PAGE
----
Friday, June 7, 2019

Who Knew?

Civic Saturday.

Shorter David Brooks, "The Racial Reckoning Comes", New York Times, 6 June 2019:
I just learned that throughout American history some people haven't had the same chance as others to achieve the American dream! Like the Native Americans from whom the land was stolen and the African Americans held for centuries in brutal chattel slavery. I learned this from a book by an Aspen Institute guy who's one of those multiculturalists, which sounds pretty scary, but he has a reconciling, loving temperament, and likes Abraham Lincoln. And he claims Trump is not a historic aberration but the embodiment of white supremacy that has always been near the core of the American experience and a lot of liberals think the same way and they could be right! Can you believe that? I'm gobsmacked, this could be really important!
The Aspen Institute guy is called Eric Liu, and his thing that he does is to be the CEO of Citizen University, a Seattle-based organization that holds Civic Saturdays, church-like occasions of sermons and hymns of a civic religion in which the congregation reflects on liberty, equality, and self-government and the doctrine that Citizenship = Power + Character, which is exactly like the civic religion David Brooks has been asking somebody to start up for years, except for the power part, the notion that having the right sort of Character won't help you change society if society doesn't allow you the Power to do something about it.

I'm not sure this part has fully registered with Brooks, but it may be the thing that has sunk in enough that he's begun to notice it.

Liu, from Poughkeepsie, and a nephew of the Taiwan university administrator and occasional government figure (he was prime minister in 2008-09) Liu Chao-shiuan, comes to public life from the Clinton administration, in which he served as as a speechwriter and eventually deputy assistant to the president for domestic policy, after Elena Kagan left the job to join the Supreme Court. He has written a lot of books, including The Accidental Asian: Notes of a Native Speaker (1998) in which he lamented his inability to read Chinese, and the newly issued collection of his Seattle homilies Become America: Civic Sermons on Love, Responsibility, and Democracy, which is the thing Brooks is blurbing today. His Ted Talk has been viewed over one million times.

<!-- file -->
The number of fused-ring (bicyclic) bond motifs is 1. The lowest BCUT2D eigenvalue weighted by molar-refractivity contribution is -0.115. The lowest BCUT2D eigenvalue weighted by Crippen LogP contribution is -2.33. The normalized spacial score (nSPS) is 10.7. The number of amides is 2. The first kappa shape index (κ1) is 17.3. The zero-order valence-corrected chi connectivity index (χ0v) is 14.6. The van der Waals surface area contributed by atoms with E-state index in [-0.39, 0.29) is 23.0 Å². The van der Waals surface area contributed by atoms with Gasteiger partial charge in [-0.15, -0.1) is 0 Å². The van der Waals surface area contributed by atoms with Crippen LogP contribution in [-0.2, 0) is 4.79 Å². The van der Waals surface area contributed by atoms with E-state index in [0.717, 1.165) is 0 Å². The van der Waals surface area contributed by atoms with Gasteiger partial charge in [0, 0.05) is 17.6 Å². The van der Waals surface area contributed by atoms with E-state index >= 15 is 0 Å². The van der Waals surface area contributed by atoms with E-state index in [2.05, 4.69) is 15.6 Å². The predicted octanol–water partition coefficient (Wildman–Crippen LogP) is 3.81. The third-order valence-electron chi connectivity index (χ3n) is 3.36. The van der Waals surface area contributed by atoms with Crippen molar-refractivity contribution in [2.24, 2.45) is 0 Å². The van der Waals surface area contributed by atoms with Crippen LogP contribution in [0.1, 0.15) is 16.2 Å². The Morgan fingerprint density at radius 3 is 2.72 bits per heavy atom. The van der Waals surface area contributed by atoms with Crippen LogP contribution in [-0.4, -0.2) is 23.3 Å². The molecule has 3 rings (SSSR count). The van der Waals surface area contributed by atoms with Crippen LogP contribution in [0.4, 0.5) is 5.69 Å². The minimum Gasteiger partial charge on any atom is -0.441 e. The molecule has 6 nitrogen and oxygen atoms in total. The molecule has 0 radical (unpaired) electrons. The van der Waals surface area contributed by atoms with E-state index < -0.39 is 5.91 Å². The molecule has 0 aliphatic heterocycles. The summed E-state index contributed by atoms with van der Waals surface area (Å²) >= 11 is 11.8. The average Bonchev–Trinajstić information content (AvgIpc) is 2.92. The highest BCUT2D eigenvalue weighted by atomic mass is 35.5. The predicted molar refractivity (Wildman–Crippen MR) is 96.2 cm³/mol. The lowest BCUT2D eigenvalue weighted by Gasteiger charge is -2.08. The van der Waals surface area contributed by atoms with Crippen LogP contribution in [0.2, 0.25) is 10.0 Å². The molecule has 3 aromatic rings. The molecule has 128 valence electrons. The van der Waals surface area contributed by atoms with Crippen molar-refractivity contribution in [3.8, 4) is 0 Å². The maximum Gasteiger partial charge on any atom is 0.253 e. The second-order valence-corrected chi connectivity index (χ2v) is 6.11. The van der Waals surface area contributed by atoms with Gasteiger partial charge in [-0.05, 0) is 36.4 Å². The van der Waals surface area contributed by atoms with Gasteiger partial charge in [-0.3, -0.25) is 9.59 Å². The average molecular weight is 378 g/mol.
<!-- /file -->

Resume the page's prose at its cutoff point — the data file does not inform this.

There are no job opportunities as Citizen University at the moment, but younger readers might like to contemplate the year-long Youth Collaboratory, in which
24 highly-motivated students from around the country will join Citizen University and travel to cities around the nation, meeting leading civic innovators, sharpening their literacy in citizen power and producing their own independent projects in their communities.
“The highlight was getting to connect to people in the successful, professional world and talk to them about the issues and projects that they’re working on. It’s really inspiring.”
Or you can just make a secure donation. The webmaster gave them a blog page, but they haven't tried to do anything with that yet. It's stupid for me to complain that Civic Saturdays are calculated to exclude observant Jews, as if I knew any observant Jews who would suffer from this. Come to think of it, I don't believe I know any seriously sabbatarian Jews at all, though I see them toddling around the neighborhood to their tiny fissiparous shuls every week. Perhaps I should think of Citizen University as a kind of post-Reconstructionist Judaism without (many) Jews, a multicultural offshoot like Christianity of the ancient faith, in which a melting pot minyan seeks to repair the world by "revitalizing the practice of civic gatherings."

I don't know why it's so difficult for me to not be spiteful about all these clearly well-meaning and hopeful folks, just because I don't think the project has no chance of achieving anything but what David Brooks has sometimes described (with reference to people who practice recycling or go on protest marches) as a "tingly feeling" for its upper-class participants.

Look at what they've accomplished already! They've given David Brooks a fleeting sense that oppression exists in our society! If it lasts, I'll really need to reconsider.

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